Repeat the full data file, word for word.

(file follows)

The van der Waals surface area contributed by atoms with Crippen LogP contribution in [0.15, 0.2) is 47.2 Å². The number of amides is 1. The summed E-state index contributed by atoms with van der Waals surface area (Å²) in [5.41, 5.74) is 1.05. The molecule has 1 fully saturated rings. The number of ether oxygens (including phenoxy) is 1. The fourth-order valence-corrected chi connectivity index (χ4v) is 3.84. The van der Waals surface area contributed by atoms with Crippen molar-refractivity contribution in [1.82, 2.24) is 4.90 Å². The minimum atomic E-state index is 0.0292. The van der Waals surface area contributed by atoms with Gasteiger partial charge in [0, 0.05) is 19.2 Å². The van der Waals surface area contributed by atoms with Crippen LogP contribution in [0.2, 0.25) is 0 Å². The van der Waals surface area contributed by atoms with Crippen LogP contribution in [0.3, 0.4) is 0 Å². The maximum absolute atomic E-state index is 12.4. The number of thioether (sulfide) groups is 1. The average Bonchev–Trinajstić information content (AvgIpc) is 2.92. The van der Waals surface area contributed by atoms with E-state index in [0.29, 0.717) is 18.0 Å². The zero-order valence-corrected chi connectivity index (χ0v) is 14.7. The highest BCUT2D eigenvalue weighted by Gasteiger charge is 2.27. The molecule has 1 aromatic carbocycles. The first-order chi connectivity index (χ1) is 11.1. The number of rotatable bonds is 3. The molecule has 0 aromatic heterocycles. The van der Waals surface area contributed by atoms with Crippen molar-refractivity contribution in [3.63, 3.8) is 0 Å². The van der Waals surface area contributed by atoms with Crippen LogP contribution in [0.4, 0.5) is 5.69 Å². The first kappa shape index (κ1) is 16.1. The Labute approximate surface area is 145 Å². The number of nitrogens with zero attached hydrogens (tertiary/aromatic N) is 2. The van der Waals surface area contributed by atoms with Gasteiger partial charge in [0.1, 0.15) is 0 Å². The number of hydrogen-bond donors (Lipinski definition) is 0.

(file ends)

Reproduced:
The van der Waals surface area contributed by atoms with Crippen LogP contribution in [0.15, 0.2) is 47.2 Å². The number of amides is 1. The summed E-state index contributed by atoms with van der Waals surface area (Å²) in [5.41, 5.74) is 1.05. The molecule has 1 fully saturated rings. The number of ether oxygens (including phenoxy) is 1. The fourth-order valence-corrected chi connectivity index (χ4v) is 3.84. The van der Waals surface area contributed by atoms with Crippen molar-refractivity contribution in [1.82, 2.24) is 4.90 Å². The minimum atomic E-state index is 0.0292. The van der Waals surface area contributed by atoms with Gasteiger partial charge in [0, 0.05) is 19.2 Å². The van der Waals surface area contributed by atoms with Crippen LogP contribution in [0.2, 0.25) is 0 Å². The van der Waals surface area contributed by atoms with Crippen LogP contribution in [0.3, 0.4) is 0 Å². The maximum absolute atomic E-state index is 12.4. The number of thioether (sulfide) groups is 1. The average Bonchev–Trinajstić information content (AvgIpc) is 2.92. The van der Waals surface area contributed by atoms with E-state index in [0.29, 0.717) is 18.0 Å². The zero-order valence-corrected chi connectivity index (χ0v) is 14.7. The highest BCUT2D eigenvalue weighted by Gasteiger charge is 2.27. The molecule has 1 aromatic carbocycles. The first-order chi connectivity index (χ1) is 11.1. The number of rotatable bonds is 3. The molecule has 0 aromatic heterocycles. The van der Waals surface area contributed by atoms with Crippen molar-refractivity contribution in [3.63, 3.8) is 0 Å². The van der Waals surface area contributed by atoms with Crippen LogP contribution in [0.4, 0.5) is 5.69 Å². The first kappa shape index (κ1) is 16.1. The Labute approximate surface area is 145 Å². The number of nitrogens with zero attached hydrogens (tertiary/aromatic N) is 2. The van der Waals surface area contributed by atoms with Gasteiger partial charge in [0.1, 0.15) is 0 Å². The number of hydrogen-bond donors (Lipinski definition) is 0.